1. First, if call centres DON”T stay around then what makes them ‘permanent’. Gas, obviously, is only there in set amounts, so once its gone, its gone, so can you really say its ‘permanent’. In economics I don’t think ANYTHING can be said to be ‘permanent’.

    Some of the businesses you mention went under, some didn’t grow, but can’t that be said of ANY business, even call centres. A number of call centres got money as well and have since left, so how is that different? I don’t think you really prove your point except that I do think its worth studying. More importantly, when Alward was elected he replaced ‘Invest NB’ and said there were going to be constant metrics to gauge its success-has anybody ever heard of it since?

    But thats more interesting about UNB, I’m not sure how they could do that. They say specifically on their homepage for international students that they can stay in New Brunswick for three years after graduation. And you need a federal graduate work permit in order to stay in the country, but they say on their website that those who are in ‘exchange’ programs do not qualify, and I think UNB has several exchange programs going on.

    According to statistics canada the change in visible minorities in Edmonton was only about ten percent. 72% were ‘white’ in 2006, while 61% were ‘white’ in 2011. So by no means is that the ‘minority’. I often feel the same way in Waterloo, especially around the university in the summertime, but perceptions can be tricky. There’s no doubt about it, its almost a culture shock going home to the maritimes.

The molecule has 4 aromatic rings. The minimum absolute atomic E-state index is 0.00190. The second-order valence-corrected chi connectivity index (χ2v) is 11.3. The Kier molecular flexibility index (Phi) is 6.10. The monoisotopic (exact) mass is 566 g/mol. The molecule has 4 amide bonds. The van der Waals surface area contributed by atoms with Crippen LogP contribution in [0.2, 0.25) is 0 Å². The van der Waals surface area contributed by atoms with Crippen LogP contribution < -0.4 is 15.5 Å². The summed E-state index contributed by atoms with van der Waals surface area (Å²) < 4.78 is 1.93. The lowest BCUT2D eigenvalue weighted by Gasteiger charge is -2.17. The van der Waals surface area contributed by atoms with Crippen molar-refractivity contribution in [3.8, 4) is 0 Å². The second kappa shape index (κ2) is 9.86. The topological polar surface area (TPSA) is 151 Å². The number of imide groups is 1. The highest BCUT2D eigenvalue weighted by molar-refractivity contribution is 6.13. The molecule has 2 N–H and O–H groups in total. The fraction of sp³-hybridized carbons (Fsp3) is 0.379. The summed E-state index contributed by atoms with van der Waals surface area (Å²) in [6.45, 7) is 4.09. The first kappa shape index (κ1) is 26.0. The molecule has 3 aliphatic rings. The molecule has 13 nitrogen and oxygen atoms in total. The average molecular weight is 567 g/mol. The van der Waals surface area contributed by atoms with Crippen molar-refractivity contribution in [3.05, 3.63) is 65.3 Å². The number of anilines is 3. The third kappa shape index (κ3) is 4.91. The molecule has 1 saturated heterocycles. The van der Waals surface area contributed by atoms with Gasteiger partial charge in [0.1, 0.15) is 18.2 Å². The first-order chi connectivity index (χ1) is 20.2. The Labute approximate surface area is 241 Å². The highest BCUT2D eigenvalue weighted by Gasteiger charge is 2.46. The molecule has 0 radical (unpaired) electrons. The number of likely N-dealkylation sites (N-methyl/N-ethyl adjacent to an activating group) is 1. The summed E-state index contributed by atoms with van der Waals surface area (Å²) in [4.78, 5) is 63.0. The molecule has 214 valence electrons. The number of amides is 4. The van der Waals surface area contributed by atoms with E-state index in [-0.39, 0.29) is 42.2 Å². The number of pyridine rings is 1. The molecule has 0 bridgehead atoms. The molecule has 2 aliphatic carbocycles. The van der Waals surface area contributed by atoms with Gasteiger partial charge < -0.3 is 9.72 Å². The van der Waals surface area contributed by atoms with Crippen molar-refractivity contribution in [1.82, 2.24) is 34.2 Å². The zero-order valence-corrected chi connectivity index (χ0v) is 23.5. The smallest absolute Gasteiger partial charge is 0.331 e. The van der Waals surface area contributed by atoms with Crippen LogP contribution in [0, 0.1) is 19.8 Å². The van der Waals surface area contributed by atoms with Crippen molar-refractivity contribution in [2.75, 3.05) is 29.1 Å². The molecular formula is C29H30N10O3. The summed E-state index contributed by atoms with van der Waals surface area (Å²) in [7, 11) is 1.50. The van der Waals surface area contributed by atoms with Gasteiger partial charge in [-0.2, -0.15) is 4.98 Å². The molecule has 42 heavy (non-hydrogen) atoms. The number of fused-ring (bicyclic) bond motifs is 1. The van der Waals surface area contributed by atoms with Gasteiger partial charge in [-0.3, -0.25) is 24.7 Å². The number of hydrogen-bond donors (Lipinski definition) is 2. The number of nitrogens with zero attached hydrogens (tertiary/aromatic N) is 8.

2. I do a lot of microfinancing through Kiva and apply something like the principles described here when I loan money.

    In general, I do not fund loans for retail, because I think adding one more vendor to the street markets or malls is not going to help their economy. Nor do I fund thing like home improvement or personal vehicles.

    Mostly, I fund agricultural (seeds, equipment, irrigation) and manufacturing (raw material, equipment). These are essentially the production of new goods, and represent income that the society would not see otherwise.

    I would also fund service industry initiatives, especially international services, but the service sector is virtually non-existent in these economies. I think it’s hard to move beyond subsistence without a good services export sector, but there seem to be few small players.

    There’s nothing for the small player in O&G and mining, of course, as these are all dominated by large companies that put almost nothing back into the local economy.

    What does this have to do with the NB economy? Well, in many ways, it parallels the developing economies I’ve visited (and microfinanced) over the years.

    With some few exceptions, the exploitation of natural resources does nothing for the economy. You need some base *separate* from that sector. Services if possible – but services require an infrastructure few governments are willing to or can afford to fund.

    Without diverting the large subsidies away from natural resources and retail, it is impossible to develop a sustainable local economy. In NB, as in many developing nations, I see little indication this is the case.

    These are regions that will continue to export raw materials and people, while the local population falls further and further behind.

    You can’t just focus on investments that “produce 3 percent growth”. You have to fund initiatives that de-risk small farming, manufacturing and services start-up. That generally means some form of income support for those that would be willing to invest their time and effort (and resources, if they have any, which they often don’t) into such ventures.

    But income support is anathema to today’s governments. They prefer funding the larger industries that extract resources. But even if we see a GDP growth, we see nothing sustainable on the ground, as little is spent locally, and the profits are deposited in offshore accounts.

Comments are closed.